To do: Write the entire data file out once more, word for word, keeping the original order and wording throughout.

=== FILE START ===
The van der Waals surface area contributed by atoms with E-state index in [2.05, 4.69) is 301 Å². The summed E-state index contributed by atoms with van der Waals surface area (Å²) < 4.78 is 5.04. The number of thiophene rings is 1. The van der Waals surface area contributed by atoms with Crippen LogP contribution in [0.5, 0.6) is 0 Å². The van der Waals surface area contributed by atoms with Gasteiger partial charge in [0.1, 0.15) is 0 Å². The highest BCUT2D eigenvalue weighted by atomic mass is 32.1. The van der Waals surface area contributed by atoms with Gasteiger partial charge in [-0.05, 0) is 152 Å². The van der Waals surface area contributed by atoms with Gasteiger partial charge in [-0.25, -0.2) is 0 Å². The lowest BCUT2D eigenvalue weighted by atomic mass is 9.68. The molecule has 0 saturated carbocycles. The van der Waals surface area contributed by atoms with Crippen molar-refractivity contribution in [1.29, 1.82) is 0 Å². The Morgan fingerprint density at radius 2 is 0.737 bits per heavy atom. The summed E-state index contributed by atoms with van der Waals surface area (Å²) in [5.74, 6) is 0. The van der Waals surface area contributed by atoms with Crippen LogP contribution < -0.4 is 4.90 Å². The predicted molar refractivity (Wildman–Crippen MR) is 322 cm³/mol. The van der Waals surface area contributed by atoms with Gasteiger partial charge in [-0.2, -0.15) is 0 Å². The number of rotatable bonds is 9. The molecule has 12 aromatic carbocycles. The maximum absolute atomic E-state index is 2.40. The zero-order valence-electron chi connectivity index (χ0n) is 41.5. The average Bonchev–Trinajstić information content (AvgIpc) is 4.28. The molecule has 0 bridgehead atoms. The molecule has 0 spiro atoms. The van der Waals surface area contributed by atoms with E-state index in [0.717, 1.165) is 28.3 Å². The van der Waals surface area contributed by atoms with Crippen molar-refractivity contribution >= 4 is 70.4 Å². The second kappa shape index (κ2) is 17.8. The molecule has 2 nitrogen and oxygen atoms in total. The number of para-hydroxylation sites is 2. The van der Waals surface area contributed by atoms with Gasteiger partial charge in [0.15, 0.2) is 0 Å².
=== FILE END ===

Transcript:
The van der Waals surface area contributed by atoms with E-state index in [2.05, 4.69) is 301 Å². The summed E-state index contributed by atoms with van der Waals surface area (Å²) < 4.78 is 5.04. The number of thiophene rings is 1. The van der Waals surface area contributed by atoms with Crippen LogP contribution in [0.5, 0.6) is 0 Å². The van der Waals surface area contributed by atoms with Gasteiger partial charge in [0.1, 0.15) is 0 Å². The highest BCUT2D eigenvalue weighted by atomic mass is 32.1. The van der Waals surface area contributed by atoms with Gasteiger partial charge in [-0.05, 0) is 152 Å². The van der Waals surface area contributed by atoms with Gasteiger partial charge in [-0.25, -0.2) is 0 Å². The lowest BCUT2D eigenvalue weighted by atomic mass is 9.68. The molecule has 0 saturated carbocycles. The van der Waals surface area contributed by atoms with Crippen molar-refractivity contribution in [1.29, 1.82) is 0 Å². The Morgan fingerprint density at radius 2 is 0.737 bits per heavy atom. The summed E-state index contributed by atoms with van der Waals surface area (Å²) in [5.74, 6) is 0. The van der Waals surface area contributed by atoms with Crippen LogP contribution < -0.4 is 4.90 Å². The predicted molar refractivity (Wildman–Crippen MR) is 322 cm³/mol. The van der Waals surface area contributed by atoms with Gasteiger partial charge in [-0.2, -0.15) is 0 Å². The number of rotatable bonds is 9. The molecule has 12 aromatic carbocycles. The maximum absolute atomic E-state index is 2.40. The zero-order valence-electron chi connectivity index (χ0n) is 41.5. The average Bonchev–Trinajstić information content (AvgIpc) is 4.28. The molecule has 0 bridgehead atoms. The molecule has 0 spiro atoms. The van der Waals surface area contributed by atoms with E-state index in [0.717, 1.165) is 28.3 Å². The van der Waals surface area contributed by atoms with Crippen molar-refractivity contribution >= 4 is 70.4 Å². The second kappa shape index (κ2) is 17.8. The molecule has 2 nitrogen and oxygen atoms in total. The number of para-hydroxylation sites is 2. The van der Waals surface area contributed by atoms with Gasteiger partial charge in [0.15, 0.2) is 0 Å².